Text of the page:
Five surfers drowned off the coast of the Dutch beach resort of Scheveningen after they were caught in strong winds and foamy waters, the local authorities said on Tuesday.
Rescuers from the Dutch Coast Guard began a search operation shortly after six surfers went missing Monday evening. Three people were rescued, two of whom were later pronounced dead. Two further bodies were found Tuesday morning, and one more was seen floating out to sea. The Coast Guard ended its search in the early afternoon and said it had not found that last person, taking the toll to five.
The deaths shocked the surfing community in the Netherlands and locals in Scheveningen, a district of The Hague about 30 miles southwest of Amsterdam. “When a group of people went surfing early in the evening, no one expected that some would not come home,” Johan Remkes, mayor of The Hague, said in a statement.
The rescue operation was complicated by strong winds and a rough sea, the Dutch Coast Guard said on Twitter. “There are still water sports enthusiasts active in the vicinity of our search area,” the service wrote Monday evening. “We call on them to leave this area as soon as possible.”
Other European countries have severely restricted outdoor activities during the coronavirus pandemic, but the Netherlands has taken a more relaxed approach, only asking people to stay at home as much as possible and to respect social distancing practices when outside. Many beaches are closed, but surfing has been allowed as long as surfers respect 1.5-meter distances according to the Holland Surfing Association.
As of Tuesday, the Netherlands had reported nearly 43,000 confirmed coronavirus infections and 5,456 deaths. The Dutch authorities loosened lockdown measures this week, including a partial reopening of schools.
A popular beach resort known for its annual New Year’s Day plunge, when thousands of Dutch take a dip in the icy waters of the North Sea, Scheveningen is known as the best spot for surfing in the Netherlands. “The North Sea is a fickle bitch, but that makes it a special and rewarding playground,” said Yannick de Jager, a surfer based in Scheveningen.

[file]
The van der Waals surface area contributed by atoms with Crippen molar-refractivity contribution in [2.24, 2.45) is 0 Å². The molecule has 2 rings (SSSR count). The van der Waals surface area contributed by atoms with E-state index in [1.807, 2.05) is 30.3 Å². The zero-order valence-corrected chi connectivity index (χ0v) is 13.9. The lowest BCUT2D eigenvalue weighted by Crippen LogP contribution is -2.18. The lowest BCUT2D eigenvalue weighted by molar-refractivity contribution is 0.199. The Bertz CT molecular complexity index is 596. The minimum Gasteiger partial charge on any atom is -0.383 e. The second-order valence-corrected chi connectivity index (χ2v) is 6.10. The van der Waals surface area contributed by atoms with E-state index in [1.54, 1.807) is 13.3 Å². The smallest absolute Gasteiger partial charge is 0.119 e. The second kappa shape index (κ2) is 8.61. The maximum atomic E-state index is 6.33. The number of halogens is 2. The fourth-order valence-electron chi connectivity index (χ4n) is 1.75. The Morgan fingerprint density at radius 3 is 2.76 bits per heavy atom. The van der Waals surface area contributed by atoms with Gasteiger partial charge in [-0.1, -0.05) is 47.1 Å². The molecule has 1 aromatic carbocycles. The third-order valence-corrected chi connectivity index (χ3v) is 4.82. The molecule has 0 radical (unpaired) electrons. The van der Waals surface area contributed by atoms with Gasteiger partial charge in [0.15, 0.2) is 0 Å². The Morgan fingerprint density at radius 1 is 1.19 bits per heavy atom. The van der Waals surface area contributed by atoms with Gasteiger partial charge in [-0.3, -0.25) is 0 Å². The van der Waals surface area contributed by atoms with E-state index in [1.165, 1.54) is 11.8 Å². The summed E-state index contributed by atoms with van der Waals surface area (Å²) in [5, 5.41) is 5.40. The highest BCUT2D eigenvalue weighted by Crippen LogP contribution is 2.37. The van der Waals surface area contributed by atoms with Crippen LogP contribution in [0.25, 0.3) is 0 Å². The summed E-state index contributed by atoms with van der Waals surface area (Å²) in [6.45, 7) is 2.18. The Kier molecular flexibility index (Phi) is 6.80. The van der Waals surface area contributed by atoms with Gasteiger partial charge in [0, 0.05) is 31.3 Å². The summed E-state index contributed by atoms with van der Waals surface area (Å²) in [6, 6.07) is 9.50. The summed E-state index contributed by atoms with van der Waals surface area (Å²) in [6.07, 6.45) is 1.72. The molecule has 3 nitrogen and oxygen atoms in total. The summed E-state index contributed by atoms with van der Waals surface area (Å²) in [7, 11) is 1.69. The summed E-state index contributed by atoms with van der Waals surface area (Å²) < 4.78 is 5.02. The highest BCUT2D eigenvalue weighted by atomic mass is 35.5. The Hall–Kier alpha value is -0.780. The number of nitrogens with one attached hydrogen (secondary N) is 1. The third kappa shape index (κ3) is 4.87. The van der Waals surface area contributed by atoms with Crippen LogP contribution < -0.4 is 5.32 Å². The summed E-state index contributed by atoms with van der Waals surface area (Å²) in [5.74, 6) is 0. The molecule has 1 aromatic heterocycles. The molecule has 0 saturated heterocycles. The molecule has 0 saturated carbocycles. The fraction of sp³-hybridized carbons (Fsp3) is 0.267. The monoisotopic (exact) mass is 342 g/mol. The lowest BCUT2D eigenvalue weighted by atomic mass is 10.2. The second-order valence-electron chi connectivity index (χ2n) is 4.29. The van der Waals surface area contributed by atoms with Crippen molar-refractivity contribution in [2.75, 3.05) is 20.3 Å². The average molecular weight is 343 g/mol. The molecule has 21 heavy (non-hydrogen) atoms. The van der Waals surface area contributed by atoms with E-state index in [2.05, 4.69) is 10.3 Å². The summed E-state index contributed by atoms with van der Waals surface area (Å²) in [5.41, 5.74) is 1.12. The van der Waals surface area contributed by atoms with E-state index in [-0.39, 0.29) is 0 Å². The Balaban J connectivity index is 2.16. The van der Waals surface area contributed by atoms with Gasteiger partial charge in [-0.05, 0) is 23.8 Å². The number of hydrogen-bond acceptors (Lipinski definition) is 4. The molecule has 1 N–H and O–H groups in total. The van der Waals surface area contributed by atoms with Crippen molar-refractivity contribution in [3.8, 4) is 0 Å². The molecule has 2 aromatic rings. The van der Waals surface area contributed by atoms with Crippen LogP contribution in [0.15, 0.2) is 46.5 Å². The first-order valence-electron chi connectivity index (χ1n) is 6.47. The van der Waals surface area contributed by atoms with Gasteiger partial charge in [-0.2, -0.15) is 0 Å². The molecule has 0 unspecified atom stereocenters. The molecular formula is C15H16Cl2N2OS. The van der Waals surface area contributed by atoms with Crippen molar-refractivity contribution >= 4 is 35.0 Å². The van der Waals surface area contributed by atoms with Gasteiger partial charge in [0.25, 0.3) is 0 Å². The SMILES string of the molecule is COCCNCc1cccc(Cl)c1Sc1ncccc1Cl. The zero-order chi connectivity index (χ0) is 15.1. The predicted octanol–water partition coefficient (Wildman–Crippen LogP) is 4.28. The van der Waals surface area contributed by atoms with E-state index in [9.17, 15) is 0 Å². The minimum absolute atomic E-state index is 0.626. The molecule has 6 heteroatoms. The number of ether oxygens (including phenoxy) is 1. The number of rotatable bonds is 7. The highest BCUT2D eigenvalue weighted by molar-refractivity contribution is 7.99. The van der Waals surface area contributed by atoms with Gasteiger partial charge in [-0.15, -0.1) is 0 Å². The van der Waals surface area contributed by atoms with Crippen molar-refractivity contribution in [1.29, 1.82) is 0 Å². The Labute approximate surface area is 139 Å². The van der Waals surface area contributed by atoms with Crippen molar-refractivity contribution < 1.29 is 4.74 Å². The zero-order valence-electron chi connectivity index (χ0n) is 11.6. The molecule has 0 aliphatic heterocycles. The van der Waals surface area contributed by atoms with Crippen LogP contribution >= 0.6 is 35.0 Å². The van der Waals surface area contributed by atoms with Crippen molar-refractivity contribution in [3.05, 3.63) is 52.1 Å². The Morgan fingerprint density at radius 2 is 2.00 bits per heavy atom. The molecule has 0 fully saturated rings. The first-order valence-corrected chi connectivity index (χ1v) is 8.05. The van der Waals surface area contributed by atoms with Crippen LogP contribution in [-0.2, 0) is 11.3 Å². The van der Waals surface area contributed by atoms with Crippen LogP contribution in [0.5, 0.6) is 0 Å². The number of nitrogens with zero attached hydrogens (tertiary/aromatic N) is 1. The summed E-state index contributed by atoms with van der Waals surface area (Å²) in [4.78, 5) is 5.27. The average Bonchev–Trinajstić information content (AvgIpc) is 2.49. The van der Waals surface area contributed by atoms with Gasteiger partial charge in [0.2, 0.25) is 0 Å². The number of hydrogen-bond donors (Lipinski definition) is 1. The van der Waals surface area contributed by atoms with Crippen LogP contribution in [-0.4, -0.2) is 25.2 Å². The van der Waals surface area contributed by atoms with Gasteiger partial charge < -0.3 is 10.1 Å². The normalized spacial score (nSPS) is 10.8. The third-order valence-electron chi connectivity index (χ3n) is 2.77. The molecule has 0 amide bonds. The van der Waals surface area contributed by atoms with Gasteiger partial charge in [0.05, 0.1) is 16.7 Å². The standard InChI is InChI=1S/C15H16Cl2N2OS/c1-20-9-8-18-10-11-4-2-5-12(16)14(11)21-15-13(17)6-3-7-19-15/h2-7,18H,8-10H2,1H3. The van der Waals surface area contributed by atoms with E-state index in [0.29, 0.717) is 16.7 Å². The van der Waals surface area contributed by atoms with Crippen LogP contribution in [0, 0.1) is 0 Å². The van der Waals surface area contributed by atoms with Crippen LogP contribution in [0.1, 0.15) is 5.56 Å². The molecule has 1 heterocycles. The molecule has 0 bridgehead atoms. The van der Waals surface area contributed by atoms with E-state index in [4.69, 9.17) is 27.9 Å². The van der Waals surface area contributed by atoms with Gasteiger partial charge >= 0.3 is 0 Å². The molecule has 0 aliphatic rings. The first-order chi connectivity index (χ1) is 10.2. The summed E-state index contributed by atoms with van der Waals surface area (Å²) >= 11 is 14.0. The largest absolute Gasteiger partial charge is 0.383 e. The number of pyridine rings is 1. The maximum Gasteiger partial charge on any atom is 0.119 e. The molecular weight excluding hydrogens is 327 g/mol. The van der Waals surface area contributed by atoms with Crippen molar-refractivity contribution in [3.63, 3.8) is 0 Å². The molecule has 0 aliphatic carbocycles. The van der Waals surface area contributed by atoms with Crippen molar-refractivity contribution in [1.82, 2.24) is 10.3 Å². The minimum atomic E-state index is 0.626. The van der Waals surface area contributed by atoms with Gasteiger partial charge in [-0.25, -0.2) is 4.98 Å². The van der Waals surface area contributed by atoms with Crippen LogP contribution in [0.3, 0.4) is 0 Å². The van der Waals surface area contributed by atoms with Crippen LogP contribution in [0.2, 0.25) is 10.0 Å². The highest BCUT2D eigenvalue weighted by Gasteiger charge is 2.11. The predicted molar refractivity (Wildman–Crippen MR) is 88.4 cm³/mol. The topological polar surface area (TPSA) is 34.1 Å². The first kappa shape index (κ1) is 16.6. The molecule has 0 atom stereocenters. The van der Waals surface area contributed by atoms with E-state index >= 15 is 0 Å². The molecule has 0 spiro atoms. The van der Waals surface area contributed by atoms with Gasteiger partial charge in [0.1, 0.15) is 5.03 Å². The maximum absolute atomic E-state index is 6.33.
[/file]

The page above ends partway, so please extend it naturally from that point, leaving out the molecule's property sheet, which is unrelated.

Among the five victims, three are believed to be seasoned surfers who were professional trainers in open water swimming, according to NOS, a Dutch public broadcaster.
The six surfers went missing shortly after 7 p.m. Monday, according to emergency service officials, and the rescue operation was interrupted once night fell. Using a helicopter and lifeboats, rescuers resumed their search at dawn Tuesday amid strong winds.
Television footage showed some trudging through the water on foot, and the helicopter flying low to blow the sea foam away to help locate bodies.
More people may still be missing, surfers told Dutch news outlets, as several others may have found themselves struggling to return to shores on Monday. Some surfers told the news agency Algemeen Nederlands Persbureau that the thick foam made it especially difficult for those who had fallen from their boards to return to shore.
The Dutch Coast Guard and The Hague authorities have asked any surfers who may have come out of the water on their own to make contact, saying that several additional surf boards and kite surf boards had been found. A message, “Please check if 1 of these boards is yours!” was posted on the city’s Twitter account.
Scheveningen residents mourned the five deceased surfers on Tuesday by laying wreaths of flowers at the seaside, and by sharing on social media pictures of five herrings on a dark background — a reference to the city’s flag, which has three fish.
Thomas Erdbrink contributed reporting.
Source: NY times